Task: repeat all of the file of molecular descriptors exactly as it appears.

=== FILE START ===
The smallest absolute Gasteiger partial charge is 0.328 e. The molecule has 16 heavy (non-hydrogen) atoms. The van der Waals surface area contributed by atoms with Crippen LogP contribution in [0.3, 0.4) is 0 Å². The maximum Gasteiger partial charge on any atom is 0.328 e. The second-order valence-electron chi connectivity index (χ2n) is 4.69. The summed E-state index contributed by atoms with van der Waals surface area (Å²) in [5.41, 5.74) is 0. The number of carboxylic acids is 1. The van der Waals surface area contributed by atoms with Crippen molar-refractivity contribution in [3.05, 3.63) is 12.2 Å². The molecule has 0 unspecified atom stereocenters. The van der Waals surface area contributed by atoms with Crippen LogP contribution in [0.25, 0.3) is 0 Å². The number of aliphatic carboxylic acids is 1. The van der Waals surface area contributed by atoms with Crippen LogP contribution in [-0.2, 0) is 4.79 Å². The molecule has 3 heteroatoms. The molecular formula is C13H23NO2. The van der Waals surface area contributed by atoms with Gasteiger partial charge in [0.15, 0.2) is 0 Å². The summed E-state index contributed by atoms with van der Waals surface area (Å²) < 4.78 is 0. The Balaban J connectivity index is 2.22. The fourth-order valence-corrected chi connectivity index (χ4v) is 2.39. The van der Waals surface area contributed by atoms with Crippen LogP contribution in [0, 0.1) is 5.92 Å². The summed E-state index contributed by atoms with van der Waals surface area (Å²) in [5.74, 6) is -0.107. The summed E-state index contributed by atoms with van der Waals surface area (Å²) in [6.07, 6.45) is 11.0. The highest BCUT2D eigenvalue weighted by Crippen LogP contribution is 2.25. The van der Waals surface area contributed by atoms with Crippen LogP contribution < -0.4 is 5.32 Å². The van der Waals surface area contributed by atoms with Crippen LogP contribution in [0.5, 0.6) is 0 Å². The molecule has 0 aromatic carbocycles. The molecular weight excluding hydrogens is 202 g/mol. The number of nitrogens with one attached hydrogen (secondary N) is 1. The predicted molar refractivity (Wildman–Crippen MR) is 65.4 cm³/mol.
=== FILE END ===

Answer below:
The smallest absolute Gasteiger partial charge is 0.328 e. The molecule has 16 heavy (non-hydrogen) atoms. The van der Waals surface area contributed by atoms with Crippen LogP contribution in [0.3, 0.4) is 0 Å². The maximum Gasteiger partial charge on any atom is 0.328 e. The second-order valence-electron chi connectivity index (χ2n) is 4.69. The summed E-state index contributed by atoms with van der Waals surface area (Å²) in [5.41, 5.74) is 0. The number of carboxylic acids is 1. The van der Waals surface area contributed by atoms with Crippen molar-refractivity contribution in [3.05, 3.63) is 12.2 Å². The molecule has 0 unspecified atom stereocenters. The van der Waals surface area contributed by atoms with Crippen LogP contribution in [0.25, 0.3) is 0 Å². The number of aliphatic carboxylic acids is 1. The van der Waals surface area contributed by atoms with Crippen LogP contribution in [-0.2, 0) is 4.79 Å². The molecule has 3 heteroatoms. The molecular formula is C13H23NO2. The van der Waals surface area contributed by atoms with Gasteiger partial charge in [0.15, 0.2) is 0 Å². The summed E-state index contributed by atoms with van der Waals surface area (Å²) < 4.78 is 0. The Balaban J connectivity index is 2.22. The fourth-order valence-corrected chi connectivity index (χ4v) is 2.39. The van der Waals surface area contributed by atoms with Crippen LogP contribution in [0, 0.1) is 5.92 Å². The summed E-state index contributed by atoms with van der Waals surface area (Å²) in [5.74, 6) is -0.107. The summed E-state index contributed by atoms with van der Waals surface area (Å²) in [6.07, 6.45) is 11.0. The highest BCUT2D eigenvalue weighted by Crippen LogP contribution is 2.25. The van der Waals surface area contributed by atoms with Crippen LogP contribution < -0.4 is 5.32 Å². The van der Waals surface area contributed by atoms with Crippen LogP contribution in [0.5, 0.6) is 0 Å². The molecule has 0 aromatic carbocycles. The molecular weight excluding hydrogens is 202 g/mol. The number of nitrogens with one attached hydrogen (secondary N) is 1. The predicted molar refractivity (Wildman–Crippen MR) is 65.4 cm³/mol.